Mr H: Anyway, only one thing for it. We have to invite a journalist from The Times or The Guardian over here again to show what a normal family we are. I’ll put some rabbit droppings down in the kitchen. (http://www.guardian.co.uk/society/2003/apr/01/lifeandhealth.healthandwellbeing) That should help increase supplement sales amongst concerned parents?

  5. Wulfstan

    OK – I had a tea – nose – monitor moment. Glossing over that, you seem to have answered one of the questions reproduced in the BCNH comment:

    Just out of curiosity, could you clarify who funds the Cochrane Collaboration?

    If only they take notice of your answer.

  6. LeeT

    Here is a list of how the UK section funds its activities:
    http://www.cochrane.co.uk/en/support.html

    and here is the document on conflicted funding:
    http://www.cochrane.org/docs/commercial_sponsorship_revised.htm

    All very transparent. How refreshing. Can’t see any mention of Big Pharma or Big Burger.

  7. LeeT

    “OK – I had a tea – nose – monitor moment”

    Sorry, but could you explain what a tea, nose monitor moment is …?

  8. Lee, have you never been drinking something (such as tea) when something made you laugh, your breathing lost its co-ordination, your delicious drink ended up in your nose and it ended up being splattered over your keyboard and monitor?

  9. LeeT

    Ahh, that’s okay. It is a positive thing then. I thought possibly I was being told off.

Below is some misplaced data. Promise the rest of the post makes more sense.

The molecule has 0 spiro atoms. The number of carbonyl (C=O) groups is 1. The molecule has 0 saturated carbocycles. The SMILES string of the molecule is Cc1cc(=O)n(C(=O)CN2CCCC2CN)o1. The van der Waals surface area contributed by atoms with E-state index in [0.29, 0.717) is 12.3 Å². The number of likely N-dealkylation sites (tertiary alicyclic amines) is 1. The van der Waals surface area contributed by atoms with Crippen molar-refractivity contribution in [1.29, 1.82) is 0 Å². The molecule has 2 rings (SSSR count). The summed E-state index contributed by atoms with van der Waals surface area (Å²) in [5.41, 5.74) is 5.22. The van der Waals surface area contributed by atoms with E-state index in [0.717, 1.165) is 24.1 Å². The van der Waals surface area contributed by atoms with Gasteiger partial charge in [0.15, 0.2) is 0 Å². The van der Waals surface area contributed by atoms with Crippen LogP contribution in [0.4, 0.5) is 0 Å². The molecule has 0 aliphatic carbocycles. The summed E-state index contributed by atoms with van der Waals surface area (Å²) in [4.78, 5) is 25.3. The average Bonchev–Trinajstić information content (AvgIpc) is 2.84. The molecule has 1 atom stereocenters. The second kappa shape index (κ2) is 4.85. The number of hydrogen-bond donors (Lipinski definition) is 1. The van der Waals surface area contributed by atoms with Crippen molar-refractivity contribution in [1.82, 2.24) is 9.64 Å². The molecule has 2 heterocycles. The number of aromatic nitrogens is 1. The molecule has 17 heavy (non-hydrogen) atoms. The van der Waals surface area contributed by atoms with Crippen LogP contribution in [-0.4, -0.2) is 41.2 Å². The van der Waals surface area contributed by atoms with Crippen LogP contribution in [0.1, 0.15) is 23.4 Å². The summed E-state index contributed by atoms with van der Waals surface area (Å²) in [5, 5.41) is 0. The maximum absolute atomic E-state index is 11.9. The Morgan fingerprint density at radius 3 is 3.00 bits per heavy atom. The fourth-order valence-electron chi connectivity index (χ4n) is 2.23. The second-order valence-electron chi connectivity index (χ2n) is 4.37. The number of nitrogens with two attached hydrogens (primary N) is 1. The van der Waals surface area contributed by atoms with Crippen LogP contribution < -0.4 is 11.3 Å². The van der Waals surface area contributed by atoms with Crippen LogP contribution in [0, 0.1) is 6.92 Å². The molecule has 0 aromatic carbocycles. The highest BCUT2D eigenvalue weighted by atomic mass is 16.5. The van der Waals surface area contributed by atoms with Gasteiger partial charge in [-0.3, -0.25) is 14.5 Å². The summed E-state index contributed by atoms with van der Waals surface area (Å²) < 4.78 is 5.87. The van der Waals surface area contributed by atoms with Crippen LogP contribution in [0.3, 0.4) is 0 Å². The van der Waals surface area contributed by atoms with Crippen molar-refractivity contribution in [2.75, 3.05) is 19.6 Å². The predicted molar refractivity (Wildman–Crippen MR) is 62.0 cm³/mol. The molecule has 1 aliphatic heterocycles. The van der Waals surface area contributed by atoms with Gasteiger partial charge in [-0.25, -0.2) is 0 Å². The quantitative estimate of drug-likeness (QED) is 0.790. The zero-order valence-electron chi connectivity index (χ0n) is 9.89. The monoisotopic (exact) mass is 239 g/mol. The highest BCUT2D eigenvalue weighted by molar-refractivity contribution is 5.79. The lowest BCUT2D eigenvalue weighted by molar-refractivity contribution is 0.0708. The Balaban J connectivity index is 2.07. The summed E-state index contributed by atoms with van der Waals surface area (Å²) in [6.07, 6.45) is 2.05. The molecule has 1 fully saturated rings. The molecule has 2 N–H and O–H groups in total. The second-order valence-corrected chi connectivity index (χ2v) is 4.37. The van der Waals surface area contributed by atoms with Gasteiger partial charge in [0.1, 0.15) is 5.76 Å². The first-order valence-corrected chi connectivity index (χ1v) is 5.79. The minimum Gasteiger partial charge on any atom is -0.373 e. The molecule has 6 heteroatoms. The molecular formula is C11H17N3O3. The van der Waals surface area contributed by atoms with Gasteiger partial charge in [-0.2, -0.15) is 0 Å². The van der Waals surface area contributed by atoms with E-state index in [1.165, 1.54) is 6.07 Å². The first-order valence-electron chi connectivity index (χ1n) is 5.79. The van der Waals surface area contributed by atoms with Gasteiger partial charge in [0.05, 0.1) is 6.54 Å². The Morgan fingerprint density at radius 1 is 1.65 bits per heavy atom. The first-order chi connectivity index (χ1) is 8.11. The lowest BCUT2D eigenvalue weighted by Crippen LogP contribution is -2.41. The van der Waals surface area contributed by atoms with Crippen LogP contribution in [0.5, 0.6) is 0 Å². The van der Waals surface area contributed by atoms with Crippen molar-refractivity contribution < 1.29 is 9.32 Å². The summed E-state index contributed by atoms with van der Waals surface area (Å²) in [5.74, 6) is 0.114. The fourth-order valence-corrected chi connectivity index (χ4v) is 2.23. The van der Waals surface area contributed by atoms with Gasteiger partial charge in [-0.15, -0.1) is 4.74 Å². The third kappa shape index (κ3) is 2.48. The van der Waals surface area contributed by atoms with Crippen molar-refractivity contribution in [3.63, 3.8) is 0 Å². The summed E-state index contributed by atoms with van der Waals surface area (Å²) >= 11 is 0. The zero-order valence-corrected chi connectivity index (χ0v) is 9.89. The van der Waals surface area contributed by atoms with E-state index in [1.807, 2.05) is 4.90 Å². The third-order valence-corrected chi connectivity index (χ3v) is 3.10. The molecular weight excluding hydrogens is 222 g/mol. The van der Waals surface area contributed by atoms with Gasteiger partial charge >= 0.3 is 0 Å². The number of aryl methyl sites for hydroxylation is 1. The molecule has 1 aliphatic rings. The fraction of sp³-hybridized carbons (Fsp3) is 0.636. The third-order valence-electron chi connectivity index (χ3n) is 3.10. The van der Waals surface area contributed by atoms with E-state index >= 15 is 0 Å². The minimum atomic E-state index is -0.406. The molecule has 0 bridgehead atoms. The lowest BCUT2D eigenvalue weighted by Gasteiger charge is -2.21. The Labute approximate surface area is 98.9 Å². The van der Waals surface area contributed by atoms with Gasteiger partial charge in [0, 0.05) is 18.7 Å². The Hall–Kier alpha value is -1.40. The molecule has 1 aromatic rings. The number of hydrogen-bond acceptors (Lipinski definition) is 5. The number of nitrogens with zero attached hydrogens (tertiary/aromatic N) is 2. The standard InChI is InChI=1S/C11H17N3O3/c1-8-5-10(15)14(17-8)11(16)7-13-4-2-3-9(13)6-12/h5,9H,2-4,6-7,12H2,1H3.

If I was being told off I was going to point out that: (1) in real life Patrick Holford does not appear to understand what the Cochrane review is (2) an academic once accused the Cochrane collaboration of being fascist (3) Patrick Holford really does invite journalists in to his home to watch him picking up rabbit droppings and (4) Patrick Holford’s supporters really DO think we all love Burger King and unhealthy eating [See Tony Bishop-Weston of Basingstoke Nutritionists or whatever they are called]

    Seriously though, has anyone had any experience of alternative medicine people doing satire the other way? It just doesn’t work does it!?

  10. Don’t think so. I think that some of us have much messier laptops or desktops than we would wish when we inadvertently come across something funny :-)

    And, yes – lots of substantiation for your points.

    The only examples that come to mind of satire weren’t. It was some wee soul who repeated, “Voldemort, oops Ben Goldacre” every 2 lines or so in her posts. There are the usual accusations of sciencism (I think, could be ‘scientism’), the hilarious fantasies about us being Pharma Shills etc.. Stuff like that. So, not too inspirational.

  11. LeeT

    I think some of Mr Holford’s chums confuse abuse with humour.

  12. Hm – they are probably near each other in the brain wiring (so to speak) and explain something profound about the general level of number-handling skills and logic.

  13. Pingback: Sir Cliff Richard offers conclusive refutation of Cochrane review on antioxidants and mortality « Holford Watch: Patrick Holford, nutritionism and bad science

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  18. Arlof

    How can he not have withdrawn that article after these errors have been highlighted?

    Yes, it’s much easier to think there’s a huge conspiracy theory that nobody’s ever whistleblown, with documents, rather than you don’t know what you’re talking about. Still, he seems to have convinced a lot of people who are willing to pay him money for his advice and views.

  19. Pingback: Patrick Holford Promotes Error: Does This Explain His Continuing Support for Opposing MMR and Supporting Andrew Wakefield’s Research? « Holford Watch: Patrick Holford, nutritionism and bad science